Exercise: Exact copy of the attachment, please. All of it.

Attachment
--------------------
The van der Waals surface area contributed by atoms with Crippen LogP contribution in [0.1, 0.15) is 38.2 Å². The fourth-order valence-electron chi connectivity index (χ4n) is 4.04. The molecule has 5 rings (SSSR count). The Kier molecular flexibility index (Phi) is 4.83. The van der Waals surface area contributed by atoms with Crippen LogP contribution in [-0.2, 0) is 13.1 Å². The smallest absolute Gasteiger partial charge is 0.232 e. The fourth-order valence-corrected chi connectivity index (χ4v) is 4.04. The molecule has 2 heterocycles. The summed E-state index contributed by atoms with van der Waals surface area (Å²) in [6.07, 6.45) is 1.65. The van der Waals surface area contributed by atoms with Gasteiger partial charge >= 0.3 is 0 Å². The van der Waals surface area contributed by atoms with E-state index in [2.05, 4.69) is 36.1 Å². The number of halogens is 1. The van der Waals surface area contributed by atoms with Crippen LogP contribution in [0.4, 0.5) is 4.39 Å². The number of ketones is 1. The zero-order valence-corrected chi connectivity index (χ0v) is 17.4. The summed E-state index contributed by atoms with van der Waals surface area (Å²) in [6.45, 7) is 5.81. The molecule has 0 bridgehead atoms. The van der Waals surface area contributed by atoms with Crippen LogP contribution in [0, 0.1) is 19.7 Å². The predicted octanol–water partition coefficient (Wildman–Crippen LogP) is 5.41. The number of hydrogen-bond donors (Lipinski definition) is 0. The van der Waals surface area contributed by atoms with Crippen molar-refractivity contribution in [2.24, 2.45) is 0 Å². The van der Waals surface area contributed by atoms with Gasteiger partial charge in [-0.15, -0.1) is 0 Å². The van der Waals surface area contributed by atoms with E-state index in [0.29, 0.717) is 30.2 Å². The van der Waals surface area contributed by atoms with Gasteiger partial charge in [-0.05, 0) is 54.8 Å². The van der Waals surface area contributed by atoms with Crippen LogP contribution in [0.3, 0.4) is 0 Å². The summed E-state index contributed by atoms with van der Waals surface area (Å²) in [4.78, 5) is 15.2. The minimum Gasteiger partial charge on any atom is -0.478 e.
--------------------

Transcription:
The van der Waals surface area contributed by atoms with Crippen LogP contribution in [0.1, 0.15) is 38.2 Å². The fourth-order valence-electron chi connectivity index (χ4n) is 4.04. The molecule has 5 rings (SSSR count). The Kier molecular flexibility index (Phi) is 4.83. The van der Waals surface area contributed by atoms with Crippen LogP contribution in [-0.2, 0) is 13.1 Å². The smallest absolute Gasteiger partial charge is 0.232 e. The fourth-order valence-corrected chi connectivity index (χ4v) is 4.04. The molecule has 2 heterocycles. The summed E-state index contributed by atoms with van der Waals surface area (Å²) in [6.07, 6.45) is 1.65. The van der Waals surface area contributed by atoms with Gasteiger partial charge >= 0.3 is 0 Å². The van der Waals surface area contributed by atoms with E-state index in [2.05, 4.69) is 36.1 Å². The number of halogens is 1. The van der Waals surface area contributed by atoms with Crippen LogP contribution in [0.4, 0.5) is 4.39 Å². The number of ketones is 1. The zero-order valence-corrected chi connectivity index (χ0v) is 17.4. The summed E-state index contributed by atoms with van der Waals surface area (Å²) in [6.45, 7) is 5.81. The molecule has 0 bridgehead atoms. The van der Waals surface area contributed by atoms with Crippen LogP contribution in [0, 0.1) is 19.7 Å². The predicted octanol–water partition coefficient (Wildman–Crippen LogP) is 5.41. The number of hydrogen-bond donors (Lipinski definition) is 0. The van der Waals surface area contributed by atoms with Crippen molar-refractivity contribution in [2.24, 2.45) is 0 Å². The van der Waals surface area contributed by atoms with Gasteiger partial charge in [-0.15, -0.1) is 0 Å². The van der Waals surface area contributed by atoms with E-state index in [0.29, 0.717) is 30.2 Å². The van der Waals surface area contributed by atoms with Gasteiger partial charge in [-0.05, 0) is 54.8 Å². The van der Waals surface area contributed by atoms with Crippen LogP contribution in [0.3, 0.4) is 0 Å². The summed E-state index contributed by atoms with van der Waals surface area (Å²) in [4.78, 5) is 15.2. The minimum Gasteiger partial charge on any atom is -0.478 e.